In this issue of Southern Humanities Review, the editors include a selection of poetry from the 2015 Auburn Witness Poetry contest, held in honor of Jake Adam York. In addition to other poems and short stories, this issue features poems from the winner, the first and second runners-up, and the nine finalists. Each of these poems shares a witness’s perspective on issues like race relations, poverty, and humanity in honor of Jake Adam York, an award-winning poet that focused on the triumphs and tragedies of the Civil Rights movement.
In “Southern Tongues Leave us Shining,” the finalist, Mark Wagenaar, creates images of the urban poor through poetry:
Sneakers hanging by their laces.
And a cloud of beating moth wings around a streetlight,
shaking heart of dust & wings
around blue sodium.
Whatever works, forty ounces or pipe dream.
Wagenaar reminds the reader of the endurance of the human spirit because even “if the new shoes never show, / if our angels are still out of reach, [ . . . ] southern tongues leave us shining / for another day.” This leaves me with a belief that even when times are tough, there is still hope that tomorrow will be better.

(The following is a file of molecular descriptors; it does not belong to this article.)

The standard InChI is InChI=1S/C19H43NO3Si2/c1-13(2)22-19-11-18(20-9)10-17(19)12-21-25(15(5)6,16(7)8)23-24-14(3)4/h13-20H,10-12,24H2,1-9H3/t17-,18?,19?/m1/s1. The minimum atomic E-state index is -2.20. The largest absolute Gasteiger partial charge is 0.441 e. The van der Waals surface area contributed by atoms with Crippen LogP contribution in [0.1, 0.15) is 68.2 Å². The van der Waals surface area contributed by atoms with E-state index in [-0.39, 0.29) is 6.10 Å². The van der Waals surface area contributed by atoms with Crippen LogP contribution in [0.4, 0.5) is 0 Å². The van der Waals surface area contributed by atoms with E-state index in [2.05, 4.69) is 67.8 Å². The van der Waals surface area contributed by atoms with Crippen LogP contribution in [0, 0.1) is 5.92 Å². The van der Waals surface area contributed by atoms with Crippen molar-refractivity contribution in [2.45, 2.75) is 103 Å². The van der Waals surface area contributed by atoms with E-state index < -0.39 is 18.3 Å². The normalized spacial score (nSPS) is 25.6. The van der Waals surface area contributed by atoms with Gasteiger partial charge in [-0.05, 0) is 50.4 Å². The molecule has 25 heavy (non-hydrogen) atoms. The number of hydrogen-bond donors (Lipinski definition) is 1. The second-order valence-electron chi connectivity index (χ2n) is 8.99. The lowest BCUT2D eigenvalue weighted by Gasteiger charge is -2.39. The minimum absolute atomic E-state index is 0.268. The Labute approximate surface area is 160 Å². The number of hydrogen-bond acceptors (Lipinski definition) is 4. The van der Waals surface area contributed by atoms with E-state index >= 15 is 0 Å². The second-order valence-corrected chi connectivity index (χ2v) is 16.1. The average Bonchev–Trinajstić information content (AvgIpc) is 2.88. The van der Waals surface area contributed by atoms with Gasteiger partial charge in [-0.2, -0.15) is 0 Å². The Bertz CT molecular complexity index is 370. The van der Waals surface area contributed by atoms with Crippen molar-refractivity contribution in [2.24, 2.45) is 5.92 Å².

From the finalists’ poems, one stood out as a powerful statement on race relations. In “Lockdown” by Meghan Dunn, children struggle to learn in class while dealing with the death of an unarmed black person whose hands were held up. She looks at the issue both as that of a student and of a teacher, stating, “We ask what to tell the children. / What do we say? / They will have feelings, we are told, / Acknowledge them.” The way she compares the situation of this black man against how children are told to raise their hands for help leaves students confused, not knowing what the right action should be. She points out that the students are not allowed to walk out of the class in protest even though it is acknowledged that they will have feelings about the situation, speaking volumes about the difficulties children face in a time of tense race relations.
Likewise, Hanif Willis-Abdurraqib comments on the increase in violence against the black community in his poem, “On the Filming of Black Death.” This poem points out how common it has become “to know that another man / won’t come home tonight” because others stated “in the heat of the moment, it’s hard to know what is and isn’t a gun.” This poem is a reminder that too many people are being killed because “everything is a gun / but then nothing is a gun / running is a gun / fear is a gun” and a grandmother telling a child “not to take no lip from nobody who don’t share his blood / is a gun.” Knowing that there are people in our modern day who feel fear at this level is powerful, and the poet truly sheds light on it.